Tax1 PBM plays crucial roles in the growth promoting activities in two different cell backgrounds; IL-2-independent growth induction of a T-cell line and transformation (CFSA) of a Rat-1 fibroblast cell line (Table 1), but it is unclear whether these two activities utilize the same mechanism. Both the number and size of the transformed colonies of Rat-1/Tax1 cells were greater than those of Rat-1/Tax2B cells, but the presence of Tax1 PBM was only correlated with the number but not the colony size . These results suggest that the Tax1 PBM may have a selective role in the initiation of anchorage-independent growth of Rat-1 cells in soft agar but not the subsequent growth speed. Similarly, Tax1 PBM might be required for the initial cell growth of CTLL-2 deprived from IL-2, but not the subsequent rate of growth. Further analysis is required to solve this interesting question.
Several tumor viruses have both high-risk and low-risk subtypes. High-risk viruses induce malignancies such as cancers or leukemia in the host, whereas low-risk viruses induce benign tumors or lymphoproliferative diseases. Human papilloma virus (HPV) is such a virus, and only high-risk subtypes are associated with cervical cancers. Interestingly, an E6 oncoprotein of high-risk HPVs also contains PBM, and the motif is associated with high level of transforming activities measured by CFSA or focus formation of fibroblast cell lines in vitro . Moreover, while E6 induces tumors in transgenic mice, deletion of the E6 PBM abrogates such activity . Thus, PBM is a common determinant for high-risk oncoviruses, thereby being a useful tool for elucidating the molecular mechanism of malignant conversion of virus-infected cells.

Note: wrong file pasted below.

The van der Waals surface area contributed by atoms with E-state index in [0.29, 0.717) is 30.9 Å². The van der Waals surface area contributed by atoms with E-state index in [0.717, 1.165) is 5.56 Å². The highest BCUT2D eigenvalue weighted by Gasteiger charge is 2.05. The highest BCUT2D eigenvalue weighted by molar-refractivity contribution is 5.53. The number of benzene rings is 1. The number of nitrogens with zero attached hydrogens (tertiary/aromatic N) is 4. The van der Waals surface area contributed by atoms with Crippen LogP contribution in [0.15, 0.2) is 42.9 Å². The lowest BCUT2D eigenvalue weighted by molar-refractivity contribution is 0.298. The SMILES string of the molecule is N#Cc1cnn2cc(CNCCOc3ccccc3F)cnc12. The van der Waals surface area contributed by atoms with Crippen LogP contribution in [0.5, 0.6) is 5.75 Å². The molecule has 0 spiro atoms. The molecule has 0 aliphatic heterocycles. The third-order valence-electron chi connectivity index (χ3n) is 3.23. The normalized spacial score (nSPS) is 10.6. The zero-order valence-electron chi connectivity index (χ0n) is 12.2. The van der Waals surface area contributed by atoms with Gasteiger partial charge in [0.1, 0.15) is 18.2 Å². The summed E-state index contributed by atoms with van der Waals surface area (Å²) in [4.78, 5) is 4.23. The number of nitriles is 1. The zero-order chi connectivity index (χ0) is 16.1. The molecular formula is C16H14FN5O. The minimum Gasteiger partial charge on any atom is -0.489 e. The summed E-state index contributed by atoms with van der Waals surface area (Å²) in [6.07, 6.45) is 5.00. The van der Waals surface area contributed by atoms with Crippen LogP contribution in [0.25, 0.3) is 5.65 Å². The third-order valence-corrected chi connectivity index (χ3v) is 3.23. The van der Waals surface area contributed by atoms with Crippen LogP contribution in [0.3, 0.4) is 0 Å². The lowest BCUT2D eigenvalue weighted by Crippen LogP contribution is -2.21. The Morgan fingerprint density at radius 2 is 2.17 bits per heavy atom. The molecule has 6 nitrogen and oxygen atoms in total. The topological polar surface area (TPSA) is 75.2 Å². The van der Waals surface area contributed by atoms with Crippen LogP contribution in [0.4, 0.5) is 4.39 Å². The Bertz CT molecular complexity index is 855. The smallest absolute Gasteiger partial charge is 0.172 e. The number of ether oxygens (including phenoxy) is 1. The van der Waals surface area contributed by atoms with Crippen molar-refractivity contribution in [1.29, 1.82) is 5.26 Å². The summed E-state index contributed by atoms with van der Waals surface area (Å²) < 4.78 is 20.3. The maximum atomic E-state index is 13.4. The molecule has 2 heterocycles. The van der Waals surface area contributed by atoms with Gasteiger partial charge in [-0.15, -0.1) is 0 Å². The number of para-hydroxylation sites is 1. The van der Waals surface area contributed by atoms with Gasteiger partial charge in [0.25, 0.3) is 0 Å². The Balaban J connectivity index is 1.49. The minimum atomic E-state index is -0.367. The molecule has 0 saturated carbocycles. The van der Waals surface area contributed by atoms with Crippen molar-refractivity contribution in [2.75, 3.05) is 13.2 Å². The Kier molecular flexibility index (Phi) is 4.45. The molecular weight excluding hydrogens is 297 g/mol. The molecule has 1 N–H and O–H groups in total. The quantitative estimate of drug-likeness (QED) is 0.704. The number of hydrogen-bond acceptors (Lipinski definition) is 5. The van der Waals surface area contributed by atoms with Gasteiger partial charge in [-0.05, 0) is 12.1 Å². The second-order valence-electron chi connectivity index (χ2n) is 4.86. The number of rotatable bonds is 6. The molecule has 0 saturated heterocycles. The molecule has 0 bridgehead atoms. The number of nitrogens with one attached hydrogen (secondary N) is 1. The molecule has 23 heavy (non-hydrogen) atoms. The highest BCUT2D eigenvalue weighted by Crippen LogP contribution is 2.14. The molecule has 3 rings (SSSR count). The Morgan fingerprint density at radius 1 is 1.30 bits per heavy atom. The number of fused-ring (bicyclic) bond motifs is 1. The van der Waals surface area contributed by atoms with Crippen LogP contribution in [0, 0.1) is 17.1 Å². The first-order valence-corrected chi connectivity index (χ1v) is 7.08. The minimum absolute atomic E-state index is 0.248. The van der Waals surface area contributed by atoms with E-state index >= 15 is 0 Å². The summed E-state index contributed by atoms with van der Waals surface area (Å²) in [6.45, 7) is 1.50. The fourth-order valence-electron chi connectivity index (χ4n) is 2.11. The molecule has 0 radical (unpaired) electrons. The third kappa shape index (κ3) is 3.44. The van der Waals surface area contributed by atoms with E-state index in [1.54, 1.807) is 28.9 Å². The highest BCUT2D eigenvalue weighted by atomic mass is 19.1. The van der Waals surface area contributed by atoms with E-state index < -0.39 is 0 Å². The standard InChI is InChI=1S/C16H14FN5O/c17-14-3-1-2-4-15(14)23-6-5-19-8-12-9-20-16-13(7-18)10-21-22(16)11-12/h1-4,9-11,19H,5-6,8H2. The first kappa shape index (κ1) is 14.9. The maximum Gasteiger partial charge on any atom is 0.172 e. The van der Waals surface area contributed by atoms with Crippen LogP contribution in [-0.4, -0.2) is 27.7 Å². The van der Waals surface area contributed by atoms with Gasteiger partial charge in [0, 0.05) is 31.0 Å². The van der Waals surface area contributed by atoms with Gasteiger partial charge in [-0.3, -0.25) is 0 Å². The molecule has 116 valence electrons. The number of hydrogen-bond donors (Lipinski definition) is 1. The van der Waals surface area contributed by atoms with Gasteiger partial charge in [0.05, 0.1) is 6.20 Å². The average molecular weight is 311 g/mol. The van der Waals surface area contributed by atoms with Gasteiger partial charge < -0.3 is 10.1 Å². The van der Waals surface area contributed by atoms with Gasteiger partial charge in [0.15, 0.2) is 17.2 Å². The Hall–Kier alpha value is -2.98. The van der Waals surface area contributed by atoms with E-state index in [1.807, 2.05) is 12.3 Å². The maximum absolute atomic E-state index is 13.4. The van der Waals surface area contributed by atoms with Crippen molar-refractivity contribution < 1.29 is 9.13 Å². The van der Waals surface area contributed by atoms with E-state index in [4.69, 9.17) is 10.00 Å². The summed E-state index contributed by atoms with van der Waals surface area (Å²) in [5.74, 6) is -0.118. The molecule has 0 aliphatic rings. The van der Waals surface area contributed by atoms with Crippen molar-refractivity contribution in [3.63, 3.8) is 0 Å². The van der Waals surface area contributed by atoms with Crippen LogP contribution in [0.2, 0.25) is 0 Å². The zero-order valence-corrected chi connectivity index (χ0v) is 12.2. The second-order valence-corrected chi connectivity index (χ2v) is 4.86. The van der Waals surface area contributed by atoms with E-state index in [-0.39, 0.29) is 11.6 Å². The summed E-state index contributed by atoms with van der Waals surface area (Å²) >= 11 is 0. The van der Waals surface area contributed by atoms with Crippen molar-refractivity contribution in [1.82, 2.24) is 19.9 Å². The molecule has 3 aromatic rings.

Several inhibitors of transcription factor NF-κB induced apoptosis in HTLV-1-infected T-cell lines . In addition, activation of NF-κB by Tax1 was well correlated with the induction of IL-2-independent growth of CTLL-2 . However, NF-κB does not account for cell death of CTLL-2/TaxΔC cells in the absence of IL-2, since TaxΔC has equivalent NF-κB activity to Tax1 . Taken together, the present results suggest that Tax1 PBM cooperates with NF-κB to induce IL-2-independent growth of HTLV-1-infected cells.
We thank William W Hall for donating the Tax2B plasmid and the antibody against Tax2B. We thank the Takeda pharmaceutical company for providing recombinant human IL-2. We also thank Sayoko Takizawa and Chika Yamamoto for the excellent technical assistance. This work was supported in part by a Grant-in-Aid for Scientific Research on Priority Areas and a Grant-in-Aid for Scientific Research (C) of Japan and a Grant for Promotion of Niigata University Research Projects.